Creative causation becomes reduced to a fixated compulsion as a safe solution, or defense, to unfaced pain, fear, anxiety, confusion, change or guilt. A solution may involve dominating others, pleasing them or attracting sympathy. It is internally rationalized as being "right" or "ideal" behavior, with other points of view being "wrong". The solution becomes a fixed pattern and the rationalization is a self idealization; these connected ideas are held unconsciously alongside the traumatic experience which originally necessitated them.

When the unconfrontable circumstances reappear, or similar ones, the pattern is replaid automatically, and the person does not realize he is dramatizing reactively or that his true self is "asleep". His views become unrealistic, mystifying and idealizing how the world is or should be.

Early character molding, where parents imposed a set of "shoulds" and "shouldn'ts", causes a child to derive a picture of what he should be like to be secure, to get over the basic anxiety of being "not OK". This is later reinforced by other dominant personalities among friends, teachers and so on.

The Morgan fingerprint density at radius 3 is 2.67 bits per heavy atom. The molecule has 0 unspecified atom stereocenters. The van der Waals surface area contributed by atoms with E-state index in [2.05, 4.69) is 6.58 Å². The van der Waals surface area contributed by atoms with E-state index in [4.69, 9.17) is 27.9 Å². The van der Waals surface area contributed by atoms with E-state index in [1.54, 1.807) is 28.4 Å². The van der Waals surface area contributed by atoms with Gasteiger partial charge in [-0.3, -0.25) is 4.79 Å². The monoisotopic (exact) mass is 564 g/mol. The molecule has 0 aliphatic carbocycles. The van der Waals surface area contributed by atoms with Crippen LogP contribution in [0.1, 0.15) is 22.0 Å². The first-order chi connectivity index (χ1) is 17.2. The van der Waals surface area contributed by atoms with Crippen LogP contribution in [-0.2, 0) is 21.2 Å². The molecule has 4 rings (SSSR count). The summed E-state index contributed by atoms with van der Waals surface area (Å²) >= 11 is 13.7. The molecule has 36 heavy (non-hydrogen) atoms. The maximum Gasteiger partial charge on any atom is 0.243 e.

idealizations, and the claims on others that result, conform to this internal "should be" image, e.g. that "people should do things my way because naturally my way is right", or "this shouldn't happen to me because I'm special". Frequently claims contain the expectation that things will come to you without having to make any effort. Indignation when such claims are frustrated may cause self-pity or victim feelings or be repressed and surface as psychosomatic symptoms.

Internal demands on self (e.g. "I should be independent"), result in external demands on others ("leave me alone to do it"), using pride as a defense against self-hate, which is the result of constant unrealistic internal demands that cannot be fulfilled.

False-pride and self-hate are two sides of the same coin: the compulsion to be right, and this is the cause of so much misery and suffering.

When a person is operating on basic anxiety and uncertainty about his real capability and worth, failure to live up to his idealizations leads to unconscious self destructive impulses and actions, symptoms of self-hate. Such things as recklessness and drug abuse, as well as self-contempt ("No-one could possibly love me"), still further demands on the Self ("I shouldn't get upset"), self-accusations ("I'm just a fraud"). Morbid dependency or "acting victim", are means to get reassurance by refusing all responsibility.

Detachment may be seen as a solution to this conflict - anything to cut off sensitive feelings, "leave me alone"; not giving a damn about anybody else; or "Don't try to change me".

The self hate may be projected against other people, ideas, institutions or life itself, with generalizations used to protect the untruth from scrutiny, e.g. "politicians are stupid", or "there's no justice in life".